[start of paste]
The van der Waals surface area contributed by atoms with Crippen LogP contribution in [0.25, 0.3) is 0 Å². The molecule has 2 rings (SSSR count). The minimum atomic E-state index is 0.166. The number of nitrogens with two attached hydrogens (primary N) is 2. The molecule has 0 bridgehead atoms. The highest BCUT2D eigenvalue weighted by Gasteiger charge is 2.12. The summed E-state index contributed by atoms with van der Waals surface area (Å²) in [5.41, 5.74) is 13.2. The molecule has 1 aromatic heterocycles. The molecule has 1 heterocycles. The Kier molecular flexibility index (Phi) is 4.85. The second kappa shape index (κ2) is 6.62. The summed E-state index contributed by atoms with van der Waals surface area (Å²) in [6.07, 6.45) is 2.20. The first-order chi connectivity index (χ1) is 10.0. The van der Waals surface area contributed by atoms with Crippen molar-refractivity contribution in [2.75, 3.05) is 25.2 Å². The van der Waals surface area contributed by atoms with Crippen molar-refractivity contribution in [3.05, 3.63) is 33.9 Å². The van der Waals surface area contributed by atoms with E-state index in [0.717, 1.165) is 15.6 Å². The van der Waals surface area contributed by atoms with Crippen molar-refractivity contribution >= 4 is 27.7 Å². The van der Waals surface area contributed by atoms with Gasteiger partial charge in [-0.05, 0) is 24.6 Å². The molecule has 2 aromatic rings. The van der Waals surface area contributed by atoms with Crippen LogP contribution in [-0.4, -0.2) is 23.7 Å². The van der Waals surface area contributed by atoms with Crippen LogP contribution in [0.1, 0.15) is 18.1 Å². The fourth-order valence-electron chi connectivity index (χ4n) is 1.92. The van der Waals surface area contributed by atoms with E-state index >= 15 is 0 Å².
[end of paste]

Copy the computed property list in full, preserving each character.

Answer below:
The van der Waals surface area contributed by atoms with Crippen LogP contribution in [0.25, 0.3) is 0 Å². The molecule has 2 rings (SSSR count). The minimum atomic E-state index is 0.166. The number of nitrogens with two attached hydrogens (primary N) is 2. The molecule has 0 bridgehead atoms. The highest BCUT2D eigenvalue weighted by Gasteiger charge is 2.12. The summed E-state index contributed by atoms with van der Waals surface area (Å²) in [5.41, 5.74) is 13.2. The molecule has 1 aromatic heterocycles. The molecule has 1 heterocycles. The Kier molecular flexibility index (Phi) is 4.85. The second kappa shape index (κ2) is 6.62. The summed E-state index contributed by atoms with van der Waals surface area (Å²) in [6.07, 6.45) is 2.20. The first-order chi connectivity index (χ1) is 10.0. The van der Waals surface area contributed by atoms with Crippen molar-refractivity contribution in [2.75, 3.05) is 25.2 Å². The van der Waals surface area contributed by atoms with Crippen molar-refractivity contribution in [3.05, 3.63) is 33.9 Å². The van der Waals surface area contributed by atoms with E-state index in [0.717, 1.165) is 15.6 Å². The van der Waals surface area contributed by atoms with Crippen molar-refractivity contribution >= 4 is 27.7 Å². The van der Waals surface area contributed by atoms with Gasteiger partial charge in [-0.05, 0) is 24.6 Å². The molecule has 2 aromatic rings. The van der Waals surface area contributed by atoms with Crippen LogP contribution in [-0.4, -0.2) is 23.7 Å². The van der Waals surface area contributed by atoms with Crippen LogP contribution in [0.1, 0.15) is 18.1 Å². The fourth-order valence-electron chi connectivity index (χ4n) is 1.92. The van der Waals surface area contributed by atoms with E-state index >= 15 is 0 Å².